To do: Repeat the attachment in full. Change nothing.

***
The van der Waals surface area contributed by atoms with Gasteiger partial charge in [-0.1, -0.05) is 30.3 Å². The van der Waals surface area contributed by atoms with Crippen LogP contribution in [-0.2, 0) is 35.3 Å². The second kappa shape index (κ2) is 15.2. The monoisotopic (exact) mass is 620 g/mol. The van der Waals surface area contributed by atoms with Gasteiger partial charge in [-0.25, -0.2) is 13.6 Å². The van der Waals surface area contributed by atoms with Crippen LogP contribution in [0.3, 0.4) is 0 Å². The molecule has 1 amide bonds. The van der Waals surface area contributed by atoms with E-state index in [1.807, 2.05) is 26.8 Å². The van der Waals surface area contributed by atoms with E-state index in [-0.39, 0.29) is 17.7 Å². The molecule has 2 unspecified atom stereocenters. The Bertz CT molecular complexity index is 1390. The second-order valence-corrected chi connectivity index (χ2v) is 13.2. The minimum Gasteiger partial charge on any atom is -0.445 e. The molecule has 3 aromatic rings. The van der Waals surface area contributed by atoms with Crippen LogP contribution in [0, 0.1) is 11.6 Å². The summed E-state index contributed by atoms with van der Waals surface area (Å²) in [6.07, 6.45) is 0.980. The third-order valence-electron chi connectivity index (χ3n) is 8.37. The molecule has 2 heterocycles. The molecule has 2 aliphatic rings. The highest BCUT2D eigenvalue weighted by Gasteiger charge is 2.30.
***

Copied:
The van der Waals surface area contributed by atoms with Gasteiger partial charge in [-0.1, -0.05) is 30.3 Å². The van der Waals surface area contributed by atoms with Crippen LogP contribution in [-0.2, 0) is 35.3 Å². The second kappa shape index (κ2) is 15.2. The monoisotopic (exact) mass is 620 g/mol. The van der Waals surface area contributed by atoms with Gasteiger partial charge in [-0.25, -0.2) is 13.6 Å². The van der Waals surface area contributed by atoms with Crippen LogP contribution in [0.3, 0.4) is 0 Å². The molecule has 1 amide bonds. The van der Waals surface area contributed by atoms with E-state index in [1.807, 2.05) is 26.8 Å². The van der Waals surface area contributed by atoms with E-state index in [-0.39, 0.29) is 17.7 Å². The molecule has 2 unspecified atom stereocenters. The Bertz CT molecular complexity index is 1390. The second-order valence-corrected chi connectivity index (χ2v) is 13.2. The minimum Gasteiger partial charge on any atom is -0.445 e. The molecule has 3 aromatic rings. The van der Waals surface area contributed by atoms with Crippen LogP contribution in [0, 0.1) is 11.6 Å². The summed E-state index contributed by atoms with van der Waals surface area (Å²) in [6.07, 6.45) is 0.980. The third-order valence-electron chi connectivity index (χ3n) is 8.37. The molecule has 2 heterocycles. The molecule has 2 aliphatic rings. The highest BCUT2D eigenvalue weighted by Gasteiger charge is 2.30.